5. "Coquette" is a 1928 fox trot jazz standard. It was composed by Johnny Green and Carmen Lombardo, with lyrics by Gus Kahn. My bandmate and guitarist par excellence, Buco (pronounced Bootso), lives here in the DC Metro area. Willie is in Germany and Bill resides in Portugal. They originally recorded this classic standard as a Bossa Nova with vocals and then Buco asked me to give it some color with the EC. I used Soundtrap software to do my track. I believe Buco used GarageBand to do the mixing. Ain't technology swell. https://youtu.be/89X7ijHMKlg
  6. Additional information in this wonderful article by Alan Atlas https://www.concertinajournal.org/brief-notes/a-text-critical-problem-in-richard-blagroves-morceaux-no-3/
  7. This particular composition was archived as part of the Boris Matusewitch Collection. Pretty cool. Morceaux (Richard Blagrove).pdf
  8. Boris Matueswitch arranged about a dozen or so Christmas carols. I have one of his handwritten manuscripts which have notated using Musescore to make it a little more readable. Students find it easier to learn when playing a piece of music they are familiar with. Being able to sing a piece helps learn. For example, almost everyone knows Silent Night. In the Key of C, the chording isn't too difficult to learn. Attached are two versions of the carol. One simpler version is the melody line with some double stops and a simple C chord. The other is the Matueswitch arrangement. Other of his carol arrangements offer lessons in use of drones and playing in octaves. Enjoy! And Happy Holidays. SILENT NIGHT 2 versions.pdf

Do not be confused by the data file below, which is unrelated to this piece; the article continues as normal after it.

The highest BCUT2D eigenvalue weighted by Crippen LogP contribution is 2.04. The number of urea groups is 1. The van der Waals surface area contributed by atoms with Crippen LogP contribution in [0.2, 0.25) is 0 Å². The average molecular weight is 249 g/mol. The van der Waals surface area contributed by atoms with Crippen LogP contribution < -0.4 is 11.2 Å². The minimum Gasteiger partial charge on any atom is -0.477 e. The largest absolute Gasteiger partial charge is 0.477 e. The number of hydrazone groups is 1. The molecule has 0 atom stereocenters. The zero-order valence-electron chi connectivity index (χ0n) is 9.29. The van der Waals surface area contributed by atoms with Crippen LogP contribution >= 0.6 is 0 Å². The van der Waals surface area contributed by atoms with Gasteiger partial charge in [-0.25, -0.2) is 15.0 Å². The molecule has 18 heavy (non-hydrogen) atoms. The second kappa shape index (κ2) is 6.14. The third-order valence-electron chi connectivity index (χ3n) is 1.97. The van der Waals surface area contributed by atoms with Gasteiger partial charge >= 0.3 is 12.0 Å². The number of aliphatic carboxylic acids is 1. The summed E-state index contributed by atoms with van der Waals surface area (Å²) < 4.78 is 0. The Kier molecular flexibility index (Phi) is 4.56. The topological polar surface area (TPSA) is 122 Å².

9. I sat and arranged this tune that was requested for an upcoming gig. Fun time working on this one.
  10. There is the lead sheet in Django Fakebook. The DFB is free to download. I would look on YouTube for various accordion players versions.
  11. If you start today think how good you'll be in 10 years